So how does this all fit together?
• The last step involves comparing your reconciled bank statement balance with the cash balance on your books. A simple bank reconciliation may look something like this:
A bank reconciliation will typically start with the bank statement balance. Deposits that were made in the month that haven’t cleared will be added to the bank statement balance, whereas checks that were issued but haven’t cleared will be subtracted. This will yield the Reconciled Bank Balance.
The next step is to start with the cash balance on your books and add any income and deduct any charges that have not been recorded.
Once both steps have been completed.
A successful bank reconciliation will show no difference between your reconciled bank balance and your reconciled book balance.
If they aren’t the same, you have some additional work to do. A few suggestions to resolve the differences include reviewing what you’ve checked off as clearing the bank statement, verify that there aren’t any other charges or credits that have been reflected on your bank statement that are not on your books, and double check the items that are showing up as deposits in transit or outstanding checks. Continue this process until you find the difference.
Top 4 Reasons to Reconcile Your Bank Account Every Month
Reconciling your bank accounts each month can serve as a valuable tool for you to monitor your business.
By comparing your bank statement with your records, you can catch errors made. Missing transactions, transposition errors, or adding an extra number by accident can cause the cash balance on your books to be too high or too low. A big mistake can be a problem, especially since you may be issuing checks when you may not have as much money in your account as you think. This can prevent the embarrassment of receiving a phone call from a vendor because your check was returned due to insufficient funds.
There is something about looking at all of the fees that you pay in one place that tends to points our minds in the direction of – do we really need to pay for that each month? You may question the need for all of the monthly subscriptions coming out of your account. Perhaps you weren’t even aware that you were being charged. Reconciling your bank account each month is critical – if you allow too many months to go by, you may not be able to request a refund. It may also be an opportunity to speak with your banking representative to see if there are options for lowering bank service charges or transaction fees.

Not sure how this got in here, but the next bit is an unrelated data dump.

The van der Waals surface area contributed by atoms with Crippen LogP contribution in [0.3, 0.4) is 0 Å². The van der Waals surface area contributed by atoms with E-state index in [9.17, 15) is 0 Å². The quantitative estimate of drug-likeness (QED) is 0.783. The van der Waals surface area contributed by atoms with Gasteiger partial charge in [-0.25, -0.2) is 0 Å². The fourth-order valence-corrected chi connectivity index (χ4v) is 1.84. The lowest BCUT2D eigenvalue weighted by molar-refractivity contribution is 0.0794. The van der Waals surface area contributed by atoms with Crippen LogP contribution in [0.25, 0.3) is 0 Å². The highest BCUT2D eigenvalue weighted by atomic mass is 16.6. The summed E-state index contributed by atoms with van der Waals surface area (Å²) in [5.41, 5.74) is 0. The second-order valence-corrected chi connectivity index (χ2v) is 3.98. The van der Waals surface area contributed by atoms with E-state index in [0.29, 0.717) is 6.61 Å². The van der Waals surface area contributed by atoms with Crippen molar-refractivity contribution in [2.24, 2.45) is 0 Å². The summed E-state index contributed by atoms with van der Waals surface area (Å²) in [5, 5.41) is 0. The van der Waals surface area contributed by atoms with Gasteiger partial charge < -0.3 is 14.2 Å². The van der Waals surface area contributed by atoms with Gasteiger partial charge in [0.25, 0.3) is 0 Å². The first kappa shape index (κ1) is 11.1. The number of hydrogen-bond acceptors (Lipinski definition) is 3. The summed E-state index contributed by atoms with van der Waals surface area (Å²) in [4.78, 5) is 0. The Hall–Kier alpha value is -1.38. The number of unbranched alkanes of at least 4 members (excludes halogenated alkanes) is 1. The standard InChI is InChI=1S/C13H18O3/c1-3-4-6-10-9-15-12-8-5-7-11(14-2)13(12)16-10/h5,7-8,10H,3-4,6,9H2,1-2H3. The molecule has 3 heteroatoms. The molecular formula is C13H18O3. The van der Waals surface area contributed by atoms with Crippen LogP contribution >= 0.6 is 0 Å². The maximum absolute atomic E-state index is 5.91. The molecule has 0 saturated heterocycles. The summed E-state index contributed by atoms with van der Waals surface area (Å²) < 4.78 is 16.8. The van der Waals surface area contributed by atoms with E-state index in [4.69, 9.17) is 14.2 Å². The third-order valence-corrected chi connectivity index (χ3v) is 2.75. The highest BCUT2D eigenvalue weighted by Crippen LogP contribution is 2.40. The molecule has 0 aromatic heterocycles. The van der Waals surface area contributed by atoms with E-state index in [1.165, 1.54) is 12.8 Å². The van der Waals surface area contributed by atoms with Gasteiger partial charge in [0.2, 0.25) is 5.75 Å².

Checks Not Cleared
Typically, checks that are issued will clear within a few weeks. When a check hasn’t cleared on two of your bank statements, there may be something wrong. Perhaps it was lost in the mail or the vendor just forgot to deposit it. Either way, this could spell trouble for your business, especially if you purchase goods on credit. This gives you the opportunity to check in with your vendor. You may find that they changed their mailing address or very behind in their own bookkeeping. Being proactive in this front can save you a lot of headache as you may be on credit-hold and not even know it.
Reconciling your bank account can help you to catch transactions that you didn’t authorize or have been altered. Your bank account may have been used to pay someone else’s bills online or perhaps a check amount was changed by an employee or vendor. Fraudulent transactions can add up over time and cost you a lot of money if they aren’t caught early.
If you have an in-house bookkeeper handle deposits, paying bills, and recording transactions, a best practice would be to have someone else reconcile your bank account if possible. In a small business, an owner may reconcile the accounts or you may choose to engage a bookkeeping service. While this may cost you a little money each month, it can potentially save you thousands of dollars if errors or fraudulent transactions are taking place.
What Should You Do?
Reconcile your bank account every month. If you don’t have the time or if you’d just like the comfort of another set of eyes looking at your records each month, consider hiring a bookkeeping firm to take on this function. For almost 20 years, the team at Valley Business Centre has delivered high-quality bookkeeping and payroll services. Serving clients in Whistler, Squamish, the Sea to the Sky corridor, BC, and beyond, our bookkeeping specialists have consistently delivered accurate and reliable bookkeeping and payroll services that can give you peace of mind.